Software GPS receiver development has been undertaken. We are particularly interested in improving the GPS signal-to-noise/interference ratio using a beam forming techniques. The phase relationship among the antenna array elements requires careful calibration. In this study, we will report a phase calibration technique for a 2 by 2 GPS antenna array using both simulated and real GPS signals. This technique is based on the GPS signalprocessing algorithm developed for the software GPS receiver. A four-channel digital data collecting system was used in the experiment. For a simulated GPS signal, the experiment was conducted in an anechoic chamber in which a GPS simulation system was facilitated. For real GPS signals, we conducted the experiment on a rooftop to receive the signal from GPS satellites. The calibration verified the coherent nature of the signals among the elements. The results also allowed the source's direction to be determined.

UHF Antenna Phased Array Measurements
L.D. Poles (Air Force Research Laboratory),E. Martin (Air Force Research Laboratory), E. Wisniewski (Air Force Research Laboratory), J. Kenney (Air Force Research Laboratory), R. Wing (Air Force Research Laboratory), Ryan Thomas (Air Force Research Laboratory), James Kenney (Air Force Research Laboratory), November 2002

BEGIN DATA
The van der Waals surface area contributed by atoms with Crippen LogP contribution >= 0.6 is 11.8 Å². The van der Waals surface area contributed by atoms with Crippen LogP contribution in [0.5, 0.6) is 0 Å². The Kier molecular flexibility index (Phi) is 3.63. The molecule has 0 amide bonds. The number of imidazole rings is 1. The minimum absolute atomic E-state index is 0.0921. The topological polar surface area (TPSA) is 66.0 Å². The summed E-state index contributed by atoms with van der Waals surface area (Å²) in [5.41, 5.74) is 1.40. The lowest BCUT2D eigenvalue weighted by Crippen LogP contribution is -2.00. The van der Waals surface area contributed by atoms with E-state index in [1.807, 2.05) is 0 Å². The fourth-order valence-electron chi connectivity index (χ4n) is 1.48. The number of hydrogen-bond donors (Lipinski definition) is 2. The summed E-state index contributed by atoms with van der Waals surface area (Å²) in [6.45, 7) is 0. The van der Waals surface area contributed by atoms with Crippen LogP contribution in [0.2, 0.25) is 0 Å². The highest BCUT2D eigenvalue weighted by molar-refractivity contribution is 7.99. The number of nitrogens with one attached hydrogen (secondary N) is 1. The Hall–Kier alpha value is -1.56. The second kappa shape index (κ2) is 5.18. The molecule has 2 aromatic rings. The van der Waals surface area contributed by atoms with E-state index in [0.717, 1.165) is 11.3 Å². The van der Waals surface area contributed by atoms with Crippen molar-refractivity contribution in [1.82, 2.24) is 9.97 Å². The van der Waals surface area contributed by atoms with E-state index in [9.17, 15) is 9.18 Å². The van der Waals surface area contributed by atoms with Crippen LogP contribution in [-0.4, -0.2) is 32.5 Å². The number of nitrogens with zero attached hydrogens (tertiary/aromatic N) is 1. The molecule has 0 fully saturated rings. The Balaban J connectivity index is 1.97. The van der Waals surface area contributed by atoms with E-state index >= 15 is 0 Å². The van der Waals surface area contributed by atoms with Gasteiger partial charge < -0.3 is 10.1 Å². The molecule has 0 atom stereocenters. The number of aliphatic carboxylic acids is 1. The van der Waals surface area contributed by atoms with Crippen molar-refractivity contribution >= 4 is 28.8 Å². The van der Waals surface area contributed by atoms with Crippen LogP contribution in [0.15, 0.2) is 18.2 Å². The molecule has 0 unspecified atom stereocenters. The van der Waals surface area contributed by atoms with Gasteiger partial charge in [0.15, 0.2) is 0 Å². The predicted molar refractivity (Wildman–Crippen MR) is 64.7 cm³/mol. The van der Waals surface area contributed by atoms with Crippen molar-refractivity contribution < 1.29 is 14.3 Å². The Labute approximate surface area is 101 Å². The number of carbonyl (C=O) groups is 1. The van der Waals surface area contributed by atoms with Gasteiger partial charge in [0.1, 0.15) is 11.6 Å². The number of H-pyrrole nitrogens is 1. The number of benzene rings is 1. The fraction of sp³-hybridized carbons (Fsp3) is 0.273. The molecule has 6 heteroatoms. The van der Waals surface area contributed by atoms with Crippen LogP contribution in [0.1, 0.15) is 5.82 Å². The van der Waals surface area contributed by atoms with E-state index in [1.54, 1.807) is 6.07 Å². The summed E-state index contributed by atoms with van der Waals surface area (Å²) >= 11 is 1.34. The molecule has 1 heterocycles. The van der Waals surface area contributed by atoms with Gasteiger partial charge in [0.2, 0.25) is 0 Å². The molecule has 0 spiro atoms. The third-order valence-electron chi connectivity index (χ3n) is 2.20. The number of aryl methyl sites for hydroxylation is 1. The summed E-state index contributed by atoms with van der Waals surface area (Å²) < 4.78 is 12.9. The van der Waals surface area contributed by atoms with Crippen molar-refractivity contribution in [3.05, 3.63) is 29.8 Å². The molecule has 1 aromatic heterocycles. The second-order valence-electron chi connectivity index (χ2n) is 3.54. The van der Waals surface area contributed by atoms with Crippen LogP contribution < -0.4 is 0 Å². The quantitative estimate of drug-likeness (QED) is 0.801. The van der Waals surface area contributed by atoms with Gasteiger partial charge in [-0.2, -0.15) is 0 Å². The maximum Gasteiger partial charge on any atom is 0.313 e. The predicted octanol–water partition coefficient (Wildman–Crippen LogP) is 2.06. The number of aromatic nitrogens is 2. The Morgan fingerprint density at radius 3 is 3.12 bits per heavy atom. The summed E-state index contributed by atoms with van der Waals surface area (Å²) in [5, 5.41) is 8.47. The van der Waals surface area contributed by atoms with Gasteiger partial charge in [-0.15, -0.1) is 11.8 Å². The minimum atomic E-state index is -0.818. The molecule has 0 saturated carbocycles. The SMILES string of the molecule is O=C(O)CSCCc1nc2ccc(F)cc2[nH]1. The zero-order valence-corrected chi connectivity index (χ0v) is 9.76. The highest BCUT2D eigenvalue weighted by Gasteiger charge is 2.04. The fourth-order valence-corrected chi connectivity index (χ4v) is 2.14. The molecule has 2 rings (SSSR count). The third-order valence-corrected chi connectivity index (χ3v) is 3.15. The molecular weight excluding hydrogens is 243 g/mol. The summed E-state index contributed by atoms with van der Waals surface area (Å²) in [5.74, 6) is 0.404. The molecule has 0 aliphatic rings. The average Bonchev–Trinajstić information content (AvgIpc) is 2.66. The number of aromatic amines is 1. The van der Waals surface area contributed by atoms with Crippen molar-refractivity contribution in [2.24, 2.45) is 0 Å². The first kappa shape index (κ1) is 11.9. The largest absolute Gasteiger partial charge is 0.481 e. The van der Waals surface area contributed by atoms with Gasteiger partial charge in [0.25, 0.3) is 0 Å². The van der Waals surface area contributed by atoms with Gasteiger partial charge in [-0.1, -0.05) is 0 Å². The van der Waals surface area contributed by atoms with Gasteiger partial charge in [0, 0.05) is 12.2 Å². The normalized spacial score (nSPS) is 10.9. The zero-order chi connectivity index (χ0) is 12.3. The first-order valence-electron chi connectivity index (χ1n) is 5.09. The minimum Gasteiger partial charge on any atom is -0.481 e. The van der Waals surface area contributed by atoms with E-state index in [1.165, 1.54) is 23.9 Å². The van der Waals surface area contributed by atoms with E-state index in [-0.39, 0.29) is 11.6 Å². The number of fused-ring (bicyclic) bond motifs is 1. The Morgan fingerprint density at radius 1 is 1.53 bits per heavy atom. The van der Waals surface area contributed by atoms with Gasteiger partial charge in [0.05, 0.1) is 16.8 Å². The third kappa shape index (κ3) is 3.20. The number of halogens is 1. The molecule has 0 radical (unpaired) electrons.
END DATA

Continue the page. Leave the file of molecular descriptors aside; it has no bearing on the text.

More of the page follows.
Accurate UHF phased array antenna patterns are difficult to achieve due to high level multipath present in the far field measurement test range. Special range geometry’s and source arrangements have been devised over the years to mitigate the measurement errors produced by test range multipath. In this paper we will describe new measurement results achieved using Aperture Synthesis illumination method designed to optimize and control the influence of ground reflections and in turn reduce quietzone amplitude ripple. Measured phased array patterns at 418, 434, 449, and 464 MHz will be shown for a 64- element array.